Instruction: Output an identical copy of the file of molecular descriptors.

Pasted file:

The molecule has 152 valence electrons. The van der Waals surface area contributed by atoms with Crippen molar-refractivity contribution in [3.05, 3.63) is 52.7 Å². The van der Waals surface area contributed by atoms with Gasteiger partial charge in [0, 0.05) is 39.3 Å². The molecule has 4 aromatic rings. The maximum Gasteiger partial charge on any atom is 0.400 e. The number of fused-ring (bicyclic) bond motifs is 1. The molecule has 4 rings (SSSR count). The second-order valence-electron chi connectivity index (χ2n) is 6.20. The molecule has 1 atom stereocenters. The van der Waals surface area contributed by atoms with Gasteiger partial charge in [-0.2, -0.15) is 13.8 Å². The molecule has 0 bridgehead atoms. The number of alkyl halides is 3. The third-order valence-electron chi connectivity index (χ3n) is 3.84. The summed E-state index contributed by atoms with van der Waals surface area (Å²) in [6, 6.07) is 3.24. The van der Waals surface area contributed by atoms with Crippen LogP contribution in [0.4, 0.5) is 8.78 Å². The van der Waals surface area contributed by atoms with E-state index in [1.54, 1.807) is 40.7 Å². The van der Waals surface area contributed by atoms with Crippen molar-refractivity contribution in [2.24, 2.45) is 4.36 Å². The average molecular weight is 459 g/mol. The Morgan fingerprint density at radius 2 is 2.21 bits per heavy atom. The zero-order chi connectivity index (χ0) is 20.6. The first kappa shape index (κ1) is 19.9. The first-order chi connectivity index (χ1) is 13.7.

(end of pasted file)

The molecule has 152 valence electrons. The van der Waals surface area contributed by atoms with Crippen molar-refractivity contribution in [3.05, 3.63) is 52.7 Å². The van der Waals surface area contributed by atoms with Gasteiger partial charge in [0, 0.05) is 39.3 Å². The molecule has 4 aromatic rings. The maximum Gasteiger partial charge on any atom is 0.400 e. The number of fused-ring (bicyclic) bond motifs is 1. The molecule has 4 rings (SSSR count). The second-order valence-electron chi connectivity index (χ2n) is 6.20. The molecule has 1 atom stereocenters. The van der Waals surface area contributed by atoms with Gasteiger partial charge in [-0.2, -0.15) is 13.8 Å². The molecule has 0 bridgehead atoms. The number of alkyl halides is 3. The third-order valence-electron chi connectivity index (χ3n) is 3.84. The summed E-state index contributed by atoms with van der Waals surface area (Å²) in [6, 6.07) is 3.24. The van der Waals surface area contributed by atoms with Crippen LogP contribution in [0.4, 0.5) is 8.78 Å². The van der Waals surface area contributed by atoms with E-state index in [1.54, 1.807) is 40.7 Å². The van der Waals surface area contributed by atoms with Crippen molar-refractivity contribution in [2.24, 2.45) is 4.36 Å². The average molecular weight is 459 g/mol. The Morgan fingerprint density at radius 2 is 2.21 bits per heavy atom. The zero-order chi connectivity index (χ0) is 20.6. The first kappa shape index (κ1) is 19.9. The first-order chi connectivity index (χ1) is 13.7.